In a sense, Israel lives today in the shadow of this policy of disengagement and changing the political paradigm of what a final-status agreement will look like.
“We talked about the disengagement, and I want to say that another extremely important part of his legacy was the disengagement’s domestic significance,” asserts Landau. “I want to remind you of the atmosphere when the right-wing religious movement was using the words ‘civil war’ in an almost normal way, as if this was normal for a democratic country; there was a fear of armed confrontation. And I think that Sharon’s legacy, maybe the most important aspect of his legacy was this constitutional precedent, in that he determined that in our country, like in other democratic countries, the sole wielder of power is the elected legitimate government of the day.”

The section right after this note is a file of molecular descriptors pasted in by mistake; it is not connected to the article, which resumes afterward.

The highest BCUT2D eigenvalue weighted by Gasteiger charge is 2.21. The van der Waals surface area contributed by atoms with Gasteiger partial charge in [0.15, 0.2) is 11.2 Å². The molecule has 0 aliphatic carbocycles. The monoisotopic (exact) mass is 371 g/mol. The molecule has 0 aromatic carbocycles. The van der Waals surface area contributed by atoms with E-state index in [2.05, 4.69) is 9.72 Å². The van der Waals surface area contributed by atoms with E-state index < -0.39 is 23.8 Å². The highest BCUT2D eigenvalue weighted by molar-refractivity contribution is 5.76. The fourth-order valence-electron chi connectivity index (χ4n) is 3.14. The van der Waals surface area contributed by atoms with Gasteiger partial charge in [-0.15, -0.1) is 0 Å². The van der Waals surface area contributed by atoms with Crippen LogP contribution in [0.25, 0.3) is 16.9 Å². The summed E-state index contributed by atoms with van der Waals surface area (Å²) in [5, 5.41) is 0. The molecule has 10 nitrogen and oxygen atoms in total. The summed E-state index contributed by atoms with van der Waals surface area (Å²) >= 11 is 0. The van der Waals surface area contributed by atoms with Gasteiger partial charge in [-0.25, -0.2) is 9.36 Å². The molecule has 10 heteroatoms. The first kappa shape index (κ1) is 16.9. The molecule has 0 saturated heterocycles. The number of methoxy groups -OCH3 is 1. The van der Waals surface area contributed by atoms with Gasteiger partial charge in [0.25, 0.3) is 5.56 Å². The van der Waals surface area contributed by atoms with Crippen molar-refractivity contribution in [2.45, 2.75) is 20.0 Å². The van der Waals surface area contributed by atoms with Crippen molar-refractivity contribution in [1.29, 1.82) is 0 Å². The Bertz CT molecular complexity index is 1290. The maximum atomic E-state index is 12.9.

Landau seems especially troubled by his own experience during the disengagement.
“I was there in 2005 and I insist in the book that what defeated the settler leaders’ attempt to thwart the disengagement – flocking as they could into Gaza, to back up the original settlers – was the massive [IDF and police] deployment. I remember seeing serried ranks [of soldiers and vehicles] running into the desert. These serried ranks were determined to prevent settlers from moving towards Gaza and it was these ranks [that made the difference], and not the sudden switch to moderate behavior by the settlers and the spin they put on it, but Sharon’s iron will.”
Landau sees the former prime minister as a “late bloomer” who had a lasting effect on Israel’s relationship with the US, and who played a key role in setting the precedent for further withdrawals. Sharon himself was more grandiose in his vision, as the author writes: “He was looking at himself as just one link in the chain of Jewish history.”
Arik: The Life of Ariel Sharon
By David Landau
631 pages; $35